Signs and Symptoms of Flesh-Eating Bacteria, as Cases in U.S. Rise
Before you take a swim or eat shellfish, read this.
According to officials in New York and Connecticut, at least three people have died after contracting infections from a rare flesh-eating bacteria, and five more have died in Florida. While rare, vibrio vulnificus, is a dangerous flesh-eating bacteria that can lead to amputations of limbs and even death. Here is what you need to know about the bacteria, including how to protect yourself and symptoms of infection.
"While rare, the vibrio bacteria has unfortunately made it to this region and can be extraordinarily dangerous," New York Gov. Kathy Hochul (D) said in a news release Wednesday. "Five people in the Tampa, Florida, area have died from a rare flesh-eating bacteria, which is also the recent cause of death for three others in Connecticut and New York," reports USA Today. "The Vibrio vulnificus bacteria, which can be found in raw or undercooked seafood, saltwater, and brackish water, led to the death of two people since January in Hillsborough County, home of Tampa, according to the Florida Department of Health. An additional person died in each of the surrounding Pasco, Polk and Sarasota counties. Florida has recorded a total of 26 cases statewide this year."
One of the main ways infections are caused is by eating raw or undercooked oysters or other shellfish, according to the CDC.
Another method of infection is exposing open wounds to salt or brackish water. This can happen by swimming in warm saltwater or a mix of fresh and saltwater often found where rivers meet the sea. Anyone who has an open cut, scrape or open wound from a recent surgery, piercing or tattoo is a higher risk. "Living in Florida, being around the marine environment, we need to be aware of what it is," Dr. Eric Shamas, an emergency medicine physician, told local station WESH 2.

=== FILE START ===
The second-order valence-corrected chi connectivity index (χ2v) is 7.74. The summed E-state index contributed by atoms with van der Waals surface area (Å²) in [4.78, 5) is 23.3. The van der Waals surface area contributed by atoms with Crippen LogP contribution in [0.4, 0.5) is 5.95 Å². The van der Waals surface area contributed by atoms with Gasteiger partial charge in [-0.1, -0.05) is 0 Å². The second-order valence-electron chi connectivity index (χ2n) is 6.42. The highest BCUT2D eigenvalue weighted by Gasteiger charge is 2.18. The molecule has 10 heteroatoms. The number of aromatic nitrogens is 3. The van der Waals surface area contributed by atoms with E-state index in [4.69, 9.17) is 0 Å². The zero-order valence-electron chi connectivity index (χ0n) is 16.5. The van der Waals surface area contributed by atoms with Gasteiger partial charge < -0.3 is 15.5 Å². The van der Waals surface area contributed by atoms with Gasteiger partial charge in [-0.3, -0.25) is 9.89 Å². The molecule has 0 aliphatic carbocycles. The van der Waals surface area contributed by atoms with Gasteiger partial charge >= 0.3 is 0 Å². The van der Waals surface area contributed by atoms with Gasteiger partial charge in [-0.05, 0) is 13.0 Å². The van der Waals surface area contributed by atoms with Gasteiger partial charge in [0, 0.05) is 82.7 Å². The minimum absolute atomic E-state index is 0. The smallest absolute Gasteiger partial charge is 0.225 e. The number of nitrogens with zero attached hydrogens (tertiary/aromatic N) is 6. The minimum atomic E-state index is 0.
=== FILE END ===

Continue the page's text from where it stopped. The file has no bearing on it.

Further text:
Of those who have been infected, two Connecticut residents developed and died from the infection after they were swimming with open cuts in separate locations in the Connecticut waters of the Long Island Sound. One individual, who has been released from the hospital, was infected after eating oysters at an out-of-state restaurant.
According to the medical journal StatPearls Vibrio vulnificus is a bacteria that causes sepsis, severe wound infections and the stomach flu. It is usually found in saltwater coastal environments, with a higher incidence of infections between May and October when the weather is warmer. "Particularly during the hottest months of the summer, bacteria are more likely to overgrow and contaminate raw shellfish," Manisha Juthani, Connecticut's public health commissioner, said in a July 28 news release. "Given our current heat wave, this may be a time to exercise particular caution in what you consume."
In order to survive an infection, many people infected with Vibrio vulnificus require intensive care or limb amputations to survive, explains the CDC. It can lead to necrotizing fasciitis, a severe infection in which the flesh around an open wound dies.
"About 1 in 5 people with this infection die, sometimes within a day or two of becoming ill," the CDC said in its description of Vibrio vulnificus.
People with compromised immune systems are especially susceptible, including those with liver disease, cancer or a weakened immune system, as well as people taking medicine to decrease stomach acid levels.
Signs and symptoms of an infection include watery diarrhea that's usually followed by a combination of stomach cramping, nausea, vomiting and fever, per the CDC. More serious symptoms that can occur when the infection is in the bloodstream include fever and chills, dangerously low blood pressure, and blistering skin lesions, health officials say. If you have an open-wound infection it would spread to the body resulting in swelling, warmth, discoloration and leaking fluids.
If you think you are infected, get medical treatment immediately. According to The Cleveland Clinic antibiotics such as doxycycline, ceftazidime, cefotaxime or ciprofloxacin are used to treat vibriosis. Surgical debridement, cleaning dead tissue out of a patient's wounds, draining fluid from the blisters and intravenous fluids are other treatment methods.